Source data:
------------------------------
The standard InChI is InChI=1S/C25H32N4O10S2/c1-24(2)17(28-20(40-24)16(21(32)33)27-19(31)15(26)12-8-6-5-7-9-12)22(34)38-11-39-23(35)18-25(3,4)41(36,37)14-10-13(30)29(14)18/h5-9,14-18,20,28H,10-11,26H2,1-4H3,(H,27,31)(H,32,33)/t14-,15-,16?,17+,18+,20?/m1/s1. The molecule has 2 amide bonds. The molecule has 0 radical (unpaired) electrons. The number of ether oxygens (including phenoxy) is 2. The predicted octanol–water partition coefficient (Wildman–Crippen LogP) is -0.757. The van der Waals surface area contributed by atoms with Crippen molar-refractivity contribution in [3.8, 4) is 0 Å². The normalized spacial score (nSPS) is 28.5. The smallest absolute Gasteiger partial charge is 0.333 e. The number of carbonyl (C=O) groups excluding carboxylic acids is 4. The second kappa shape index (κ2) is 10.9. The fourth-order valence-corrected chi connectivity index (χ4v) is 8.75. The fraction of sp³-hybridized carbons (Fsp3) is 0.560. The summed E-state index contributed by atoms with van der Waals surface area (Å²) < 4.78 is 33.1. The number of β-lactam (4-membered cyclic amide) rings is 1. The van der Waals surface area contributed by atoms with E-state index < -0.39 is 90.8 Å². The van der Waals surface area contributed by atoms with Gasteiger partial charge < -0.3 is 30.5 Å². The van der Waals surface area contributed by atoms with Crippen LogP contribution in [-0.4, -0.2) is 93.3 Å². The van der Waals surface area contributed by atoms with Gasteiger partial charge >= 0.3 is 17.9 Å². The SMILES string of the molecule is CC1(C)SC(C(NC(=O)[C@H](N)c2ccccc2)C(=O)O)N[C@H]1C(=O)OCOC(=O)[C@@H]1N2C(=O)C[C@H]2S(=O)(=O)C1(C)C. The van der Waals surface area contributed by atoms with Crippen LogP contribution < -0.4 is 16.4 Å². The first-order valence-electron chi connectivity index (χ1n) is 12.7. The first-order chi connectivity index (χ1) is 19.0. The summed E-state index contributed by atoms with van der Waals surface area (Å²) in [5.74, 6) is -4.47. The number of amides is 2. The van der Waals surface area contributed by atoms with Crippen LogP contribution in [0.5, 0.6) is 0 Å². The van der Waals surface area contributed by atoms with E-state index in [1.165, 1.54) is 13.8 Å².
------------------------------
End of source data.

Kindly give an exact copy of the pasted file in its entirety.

The standard InChI is InChI=1S/C25H32N4O10S2/c1-24(2)17(28-20(40-24)16(21(32)33)27-19(31)15(26)12-8-6-5-7-9-12)22(34)38-11-39-23(35)18-25(3,4)41(36,37)14-10-13(30)29(14)18/h5-9,14-18,20,28H,10-11,26H2,1-4H3,(H,27,31)(H,32,33)/t14-,15-,16?,17+,18+,20?/m1/s1. The molecule has 2 amide bonds. The molecule has 0 radical (unpaired) electrons. The number of ether oxygens (including phenoxy) is 2. The predicted octanol–water partition coefficient (Wildman–Crippen LogP) is -0.757. The van der Waals surface area contributed by atoms with Crippen molar-refractivity contribution in [3.8, 4) is 0 Å². The normalized spacial score (nSPS) is 28.5. The smallest absolute Gasteiger partial charge is 0.333 e. The number of carbonyl (C=O) groups excluding carboxylic acids is 4. The second kappa shape index (κ2) is 10.9. The fourth-order valence-corrected chi connectivity index (χ4v) is 8.75. The fraction of sp³-hybridized carbons (Fsp3) is 0.560. The summed E-state index contributed by atoms with van der Waals surface area (Å²) < 4.78 is 33.1. The number of β-lactam (4-membered cyclic amide) rings is 1. The van der Waals surface area contributed by atoms with E-state index < -0.39 is 90.8 Å². The van der Waals surface area contributed by atoms with Gasteiger partial charge < -0.3 is 30.5 Å². The van der Waals surface area contributed by atoms with Crippen LogP contribution in [-0.4, -0.2) is 93.3 Å². The van der Waals surface area contributed by atoms with Gasteiger partial charge >= 0.3 is 17.9 Å². The SMILES string of the molecule is CC1(C)SC(C(NC(=O)[C@H](N)c2ccccc2)C(=O)O)N[C@H]1C(=O)OCOC(=O)[C@@H]1N2C(=O)C[C@H]2S(=O)(=O)C1(C)C. The van der Waals surface area contributed by atoms with Crippen LogP contribution < -0.4 is 16.4 Å². The first-order valence-electron chi connectivity index (χ1n) is 12.7. The first-order chi connectivity index (χ1) is 19.0. The summed E-state index contributed by atoms with van der Waals surface area (Å²) in [5.74, 6) is -4.47. The number of amides is 2. The van der Waals surface area contributed by atoms with Crippen LogP contribution in [0.5, 0.6) is 0 Å². The van der Waals surface area contributed by atoms with E-state index in [1.165, 1.54) is 13.8 Å².